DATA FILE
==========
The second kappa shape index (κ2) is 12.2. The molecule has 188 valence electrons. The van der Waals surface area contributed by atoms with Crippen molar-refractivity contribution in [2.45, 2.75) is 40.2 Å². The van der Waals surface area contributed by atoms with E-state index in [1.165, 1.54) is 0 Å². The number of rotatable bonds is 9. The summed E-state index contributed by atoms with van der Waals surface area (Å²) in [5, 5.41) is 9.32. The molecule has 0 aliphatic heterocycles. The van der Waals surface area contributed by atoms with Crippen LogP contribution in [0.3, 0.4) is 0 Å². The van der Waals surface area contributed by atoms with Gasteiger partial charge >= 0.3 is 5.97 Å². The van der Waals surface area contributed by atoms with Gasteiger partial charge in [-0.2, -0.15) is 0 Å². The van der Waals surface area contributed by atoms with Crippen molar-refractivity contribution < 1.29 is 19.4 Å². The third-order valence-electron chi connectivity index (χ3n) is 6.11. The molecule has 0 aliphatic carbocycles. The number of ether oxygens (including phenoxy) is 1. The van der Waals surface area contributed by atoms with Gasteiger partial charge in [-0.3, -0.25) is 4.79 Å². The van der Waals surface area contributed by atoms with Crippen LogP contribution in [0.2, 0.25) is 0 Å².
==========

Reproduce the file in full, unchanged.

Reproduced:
The second kappa shape index (κ2) is 12.2. The molecule has 188 valence electrons. The van der Waals surface area contributed by atoms with Crippen molar-refractivity contribution in [2.45, 2.75) is 40.2 Å². The van der Waals surface area contributed by atoms with E-state index in [1.165, 1.54) is 0 Å². The number of rotatable bonds is 9. The summed E-state index contributed by atoms with van der Waals surface area (Å²) in [5, 5.41) is 9.32. The molecule has 0 aliphatic heterocycles. The van der Waals surface area contributed by atoms with Crippen LogP contribution in [0.3, 0.4) is 0 Å². The van der Waals surface area contributed by atoms with Gasteiger partial charge >= 0.3 is 5.97 Å². The van der Waals surface area contributed by atoms with Gasteiger partial charge in [-0.2, -0.15) is 0 Å². The van der Waals surface area contributed by atoms with Crippen molar-refractivity contribution < 1.29 is 19.4 Å². The third-order valence-electron chi connectivity index (χ3n) is 6.11. The molecule has 0 aliphatic carbocycles. The number of ether oxygens (including phenoxy) is 1. The van der Waals surface area contributed by atoms with Gasteiger partial charge in [-0.3, -0.25) is 4.79 Å². The van der Waals surface area contributed by atoms with Crippen LogP contribution in [0.2, 0.25) is 0 Å².